This essay exams the wide range of references to Islam and the Muslim Orient in Leibniz's works, from his earliest references to "Mohammedanism" in the 1660's, through his Egyptian Plan (1671), to extracts from some of his last letters and essays. The article shows the compartmentalization of three separate though porous vocabularies in Leibniz—a theological, political, and philological one—and how each vocabulary reflects a different series of attitudes each time to the faith, followers, and cultures of Islam. The evaporation of the Ottoman threat and an increasingly ethnological/philological interest in the languages and races of the Muslim world, it is suggested, explains a general mellowing of Leibniz's overall attitude to Islam from the beginning of the 1690's onward.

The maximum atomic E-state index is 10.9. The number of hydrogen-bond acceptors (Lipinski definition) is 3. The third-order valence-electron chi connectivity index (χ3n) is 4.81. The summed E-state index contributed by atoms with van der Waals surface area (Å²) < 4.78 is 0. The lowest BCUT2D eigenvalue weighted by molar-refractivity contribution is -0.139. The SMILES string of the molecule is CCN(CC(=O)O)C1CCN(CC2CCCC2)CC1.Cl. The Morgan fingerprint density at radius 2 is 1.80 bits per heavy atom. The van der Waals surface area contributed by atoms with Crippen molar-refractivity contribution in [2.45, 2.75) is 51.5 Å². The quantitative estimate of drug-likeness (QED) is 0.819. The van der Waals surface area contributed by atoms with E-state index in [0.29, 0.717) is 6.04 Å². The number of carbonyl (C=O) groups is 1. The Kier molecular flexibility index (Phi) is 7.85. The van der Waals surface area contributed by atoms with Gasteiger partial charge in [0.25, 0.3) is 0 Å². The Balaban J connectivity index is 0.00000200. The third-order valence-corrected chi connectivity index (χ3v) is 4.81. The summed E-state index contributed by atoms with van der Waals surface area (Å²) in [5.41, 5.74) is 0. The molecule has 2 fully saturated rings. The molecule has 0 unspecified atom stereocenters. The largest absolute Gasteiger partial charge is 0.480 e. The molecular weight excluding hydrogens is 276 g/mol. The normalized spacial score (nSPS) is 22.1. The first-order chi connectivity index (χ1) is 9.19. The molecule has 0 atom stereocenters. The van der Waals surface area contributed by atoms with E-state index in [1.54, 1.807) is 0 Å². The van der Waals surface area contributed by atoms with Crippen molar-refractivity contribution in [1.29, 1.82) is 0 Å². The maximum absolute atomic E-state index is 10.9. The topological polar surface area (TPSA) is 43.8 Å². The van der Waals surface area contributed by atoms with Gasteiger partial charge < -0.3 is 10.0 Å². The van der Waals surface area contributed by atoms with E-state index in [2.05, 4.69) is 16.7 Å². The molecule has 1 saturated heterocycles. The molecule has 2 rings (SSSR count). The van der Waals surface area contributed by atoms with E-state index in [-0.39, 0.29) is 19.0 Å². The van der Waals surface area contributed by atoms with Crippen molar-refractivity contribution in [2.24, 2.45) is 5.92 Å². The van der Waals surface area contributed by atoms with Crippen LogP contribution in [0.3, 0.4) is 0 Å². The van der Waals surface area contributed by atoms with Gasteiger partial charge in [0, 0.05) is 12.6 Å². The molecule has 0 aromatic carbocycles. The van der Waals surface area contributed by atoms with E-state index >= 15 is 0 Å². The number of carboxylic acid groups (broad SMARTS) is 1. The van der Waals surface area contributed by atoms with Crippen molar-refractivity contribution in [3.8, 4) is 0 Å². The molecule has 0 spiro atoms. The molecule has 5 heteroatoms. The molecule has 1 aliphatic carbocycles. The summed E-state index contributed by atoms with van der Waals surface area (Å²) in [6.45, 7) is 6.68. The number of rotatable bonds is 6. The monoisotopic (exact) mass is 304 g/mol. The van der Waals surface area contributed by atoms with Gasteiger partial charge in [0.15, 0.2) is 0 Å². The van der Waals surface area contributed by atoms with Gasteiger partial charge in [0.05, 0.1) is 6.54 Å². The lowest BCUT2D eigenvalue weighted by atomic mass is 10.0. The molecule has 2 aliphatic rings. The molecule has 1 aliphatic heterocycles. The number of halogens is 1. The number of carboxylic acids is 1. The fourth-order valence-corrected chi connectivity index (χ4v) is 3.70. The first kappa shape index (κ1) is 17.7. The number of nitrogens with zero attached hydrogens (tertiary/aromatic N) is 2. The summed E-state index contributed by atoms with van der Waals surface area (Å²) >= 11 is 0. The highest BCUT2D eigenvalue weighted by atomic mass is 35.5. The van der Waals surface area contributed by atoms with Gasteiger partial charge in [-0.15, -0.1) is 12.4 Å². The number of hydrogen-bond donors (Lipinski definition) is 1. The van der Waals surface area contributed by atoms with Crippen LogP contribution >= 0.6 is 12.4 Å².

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pp. 463-483
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